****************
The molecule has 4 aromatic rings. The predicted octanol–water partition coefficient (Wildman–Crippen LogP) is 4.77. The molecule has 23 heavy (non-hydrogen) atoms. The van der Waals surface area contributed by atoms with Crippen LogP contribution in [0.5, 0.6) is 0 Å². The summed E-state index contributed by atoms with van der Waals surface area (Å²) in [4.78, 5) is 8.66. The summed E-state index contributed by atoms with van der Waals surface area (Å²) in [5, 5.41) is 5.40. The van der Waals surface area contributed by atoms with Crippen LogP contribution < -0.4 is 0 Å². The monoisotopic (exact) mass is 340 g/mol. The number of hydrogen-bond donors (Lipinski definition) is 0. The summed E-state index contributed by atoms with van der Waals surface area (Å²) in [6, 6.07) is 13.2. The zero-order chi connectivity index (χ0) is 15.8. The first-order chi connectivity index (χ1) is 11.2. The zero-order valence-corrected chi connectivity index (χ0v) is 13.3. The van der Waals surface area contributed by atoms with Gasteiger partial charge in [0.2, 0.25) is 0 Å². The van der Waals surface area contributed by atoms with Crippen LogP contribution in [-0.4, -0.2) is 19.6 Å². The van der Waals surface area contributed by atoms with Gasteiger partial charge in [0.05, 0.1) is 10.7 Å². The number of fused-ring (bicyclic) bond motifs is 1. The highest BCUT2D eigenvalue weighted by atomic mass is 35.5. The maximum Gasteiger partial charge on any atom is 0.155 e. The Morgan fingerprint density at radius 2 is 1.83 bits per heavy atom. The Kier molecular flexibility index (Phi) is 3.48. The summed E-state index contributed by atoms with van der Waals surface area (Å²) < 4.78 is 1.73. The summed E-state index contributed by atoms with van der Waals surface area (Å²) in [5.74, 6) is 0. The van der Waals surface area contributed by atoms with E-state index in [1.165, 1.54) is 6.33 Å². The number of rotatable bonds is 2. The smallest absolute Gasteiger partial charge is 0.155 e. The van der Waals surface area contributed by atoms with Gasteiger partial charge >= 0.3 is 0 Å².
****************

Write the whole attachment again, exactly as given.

The molecule has 4 aromatic rings. The predicted octanol–water partition coefficient (Wildman–Crippen LogP) is 4.77. The molecule has 23 heavy (non-hydrogen) atoms. The van der Waals surface area contributed by atoms with Crippen LogP contribution in [0.5, 0.6) is 0 Å². The summed E-state index contributed by atoms with van der Waals surface area (Å²) in [4.78, 5) is 8.66. The summed E-state index contributed by atoms with van der Waals surface area (Å²) in [5, 5.41) is 5.40. The van der Waals surface area contributed by atoms with Crippen LogP contribution < -0.4 is 0 Å². The monoisotopic (exact) mass is 340 g/mol. The number of hydrogen-bond donors (Lipinski definition) is 0. The summed E-state index contributed by atoms with van der Waals surface area (Å²) in [6, 6.07) is 13.2. The zero-order chi connectivity index (χ0) is 15.8. The first-order chi connectivity index (χ1) is 11.2. The zero-order valence-corrected chi connectivity index (χ0v) is 13.3. The van der Waals surface area contributed by atoms with Gasteiger partial charge in [0.2, 0.25) is 0 Å². The van der Waals surface area contributed by atoms with Crippen LogP contribution in [-0.4, -0.2) is 19.6 Å². The van der Waals surface area contributed by atoms with Gasteiger partial charge in [0.05, 0.1) is 10.7 Å². The number of fused-ring (bicyclic) bond motifs is 1. The highest BCUT2D eigenvalue weighted by atomic mass is 35.5. The maximum Gasteiger partial charge on any atom is 0.155 e. The Morgan fingerprint density at radius 2 is 1.83 bits per heavy atom. The Kier molecular flexibility index (Phi) is 3.48. The summed E-state index contributed by atoms with van der Waals surface area (Å²) < 4.78 is 1.73. The summed E-state index contributed by atoms with van der Waals surface area (Å²) in [5.74, 6) is 0. The van der Waals surface area contributed by atoms with E-state index in [1.165, 1.54) is 6.33 Å². The number of rotatable bonds is 2. The smallest absolute Gasteiger partial charge is 0.155 e. The van der Waals surface area contributed by atoms with Gasteiger partial charge >= 0.3 is 0 Å².